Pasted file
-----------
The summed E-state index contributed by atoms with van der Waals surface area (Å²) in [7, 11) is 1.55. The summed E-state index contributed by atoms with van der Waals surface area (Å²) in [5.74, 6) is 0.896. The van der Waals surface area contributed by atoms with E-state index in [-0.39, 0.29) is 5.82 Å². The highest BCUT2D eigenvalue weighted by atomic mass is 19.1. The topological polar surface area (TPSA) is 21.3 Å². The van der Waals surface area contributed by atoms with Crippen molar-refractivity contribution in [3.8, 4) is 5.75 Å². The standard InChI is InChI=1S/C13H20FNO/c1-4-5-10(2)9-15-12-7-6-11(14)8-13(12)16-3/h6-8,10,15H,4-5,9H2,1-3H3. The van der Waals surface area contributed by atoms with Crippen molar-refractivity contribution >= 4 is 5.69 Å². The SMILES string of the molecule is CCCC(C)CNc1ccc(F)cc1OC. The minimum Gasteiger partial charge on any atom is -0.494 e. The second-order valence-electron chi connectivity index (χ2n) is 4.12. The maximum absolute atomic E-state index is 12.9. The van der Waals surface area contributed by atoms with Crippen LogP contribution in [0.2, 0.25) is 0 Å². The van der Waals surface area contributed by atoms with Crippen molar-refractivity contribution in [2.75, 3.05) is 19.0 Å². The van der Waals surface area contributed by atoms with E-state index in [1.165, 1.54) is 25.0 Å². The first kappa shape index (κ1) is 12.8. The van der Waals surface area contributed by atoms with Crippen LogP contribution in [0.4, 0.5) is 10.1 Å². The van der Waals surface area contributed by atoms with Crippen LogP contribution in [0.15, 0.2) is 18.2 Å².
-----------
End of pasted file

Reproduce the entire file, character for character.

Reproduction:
The summed E-state index contributed by atoms with van der Waals surface area (Å²) in [7, 11) is 1.55. The summed E-state index contributed by atoms with van der Waals surface area (Å²) in [5.74, 6) is 0.896. The van der Waals surface area contributed by atoms with E-state index in [-0.39, 0.29) is 5.82 Å². The highest BCUT2D eigenvalue weighted by atomic mass is 19.1. The topological polar surface area (TPSA) is 21.3 Å². The van der Waals surface area contributed by atoms with Crippen molar-refractivity contribution in [3.8, 4) is 5.75 Å². The standard InChI is InChI=1S/C13H20FNO/c1-4-5-10(2)9-15-12-7-6-11(14)8-13(12)16-3/h6-8,10,15H,4-5,9H2,1-3H3. The van der Waals surface area contributed by atoms with Crippen molar-refractivity contribution >= 4 is 5.69 Å². The SMILES string of the molecule is CCCC(C)CNc1ccc(F)cc1OC. The minimum Gasteiger partial charge on any atom is -0.494 e. The second-order valence-electron chi connectivity index (χ2n) is 4.12. The maximum absolute atomic E-state index is 12.9. The van der Waals surface area contributed by atoms with Crippen LogP contribution in [0.2, 0.25) is 0 Å². The van der Waals surface area contributed by atoms with Crippen molar-refractivity contribution in [2.75, 3.05) is 19.0 Å². The van der Waals surface area contributed by atoms with E-state index in [1.165, 1.54) is 25.0 Å². The first kappa shape index (κ1) is 12.8. The van der Waals surface area contributed by atoms with Crippen LogP contribution in [0.4, 0.5) is 10.1 Å². The van der Waals surface area contributed by atoms with Crippen LogP contribution in [0.15, 0.2) is 18.2 Å².